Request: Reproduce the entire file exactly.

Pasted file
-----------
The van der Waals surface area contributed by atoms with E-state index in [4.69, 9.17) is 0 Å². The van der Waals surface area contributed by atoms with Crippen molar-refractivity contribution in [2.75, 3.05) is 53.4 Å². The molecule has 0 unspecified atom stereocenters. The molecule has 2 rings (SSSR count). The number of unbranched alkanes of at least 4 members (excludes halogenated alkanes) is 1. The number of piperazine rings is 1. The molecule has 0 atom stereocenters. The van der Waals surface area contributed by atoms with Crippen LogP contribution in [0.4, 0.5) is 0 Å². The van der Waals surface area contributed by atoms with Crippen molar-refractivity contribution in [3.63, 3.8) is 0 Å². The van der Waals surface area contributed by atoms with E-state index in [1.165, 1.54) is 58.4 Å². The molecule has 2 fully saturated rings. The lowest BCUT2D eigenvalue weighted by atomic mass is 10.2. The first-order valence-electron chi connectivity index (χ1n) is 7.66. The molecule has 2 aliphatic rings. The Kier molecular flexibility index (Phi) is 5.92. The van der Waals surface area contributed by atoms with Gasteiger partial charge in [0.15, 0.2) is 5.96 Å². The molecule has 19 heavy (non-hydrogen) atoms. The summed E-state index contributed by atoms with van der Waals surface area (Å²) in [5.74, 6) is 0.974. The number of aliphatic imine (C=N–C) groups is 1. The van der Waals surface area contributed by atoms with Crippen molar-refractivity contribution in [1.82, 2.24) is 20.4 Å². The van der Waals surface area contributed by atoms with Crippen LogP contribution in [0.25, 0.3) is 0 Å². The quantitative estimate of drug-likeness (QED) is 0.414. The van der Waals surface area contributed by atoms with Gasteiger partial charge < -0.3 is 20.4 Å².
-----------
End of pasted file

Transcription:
The van der Waals surface area contributed by atoms with E-state index in [4.69, 9.17) is 0 Å². The van der Waals surface area contributed by atoms with Crippen molar-refractivity contribution in [2.75, 3.05) is 53.4 Å². The molecule has 0 unspecified atom stereocenters. The molecule has 2 rings (SSSR count). The number of unbranched alkanes of at least 4 members (excludes halogenated alkanes) is 1. The number of piperazine rings is 1. The molecule has 0 atom stereocenters. The van der Waals surface area contributed by atoms with Crippen LogP contribution in [0.4, 0.5) is 0 Å². The van der Waals surface area contributed by atoms with Crippen molar-refractivity contribution in [3.63, 3.8) is 0 Å². The van der Waals surface area contributed by atoms with E-state index in [1.165, 1.54) is 58.4 Å². The molecule has 2 fully saturated rings. The lowest BCUT2D eigenvalue weighted by atomic mass is 10.2. The first-order valence-electron chi connectivity index (χ1n) is 7.66. The molecule has 2 aliphatic rings. The Kier molecular flexibility index (Phi) is 5.92. The van der Waals surface area contributed by atoms with Gasteiger partial charge in [0.15, 0.2) is 5.96 Å². The molecule has 19 heavy (non-hydrogen) atoms. The summed E-state index contributed by atoms with van der Waals surface area (Å²) in [5.74, 6) is 0.974. The number of aliphatic imine (C=N–C) groups is 1. The van der Waals surface area contributed by atoms with Crippen molar-refractivity contribution in [1.82, 2.24) is 20.4 Å². The van der Waals surface area contributed by atoms with Crippen LogP contribution in [0.25, 0.3) is 0 Å². The quantitative estimate of drug-likeness (QED) is 0.414. The van der Waals surface area contributed by atoms with Gasteiger partial charge < -0.3 is 20.4 Å².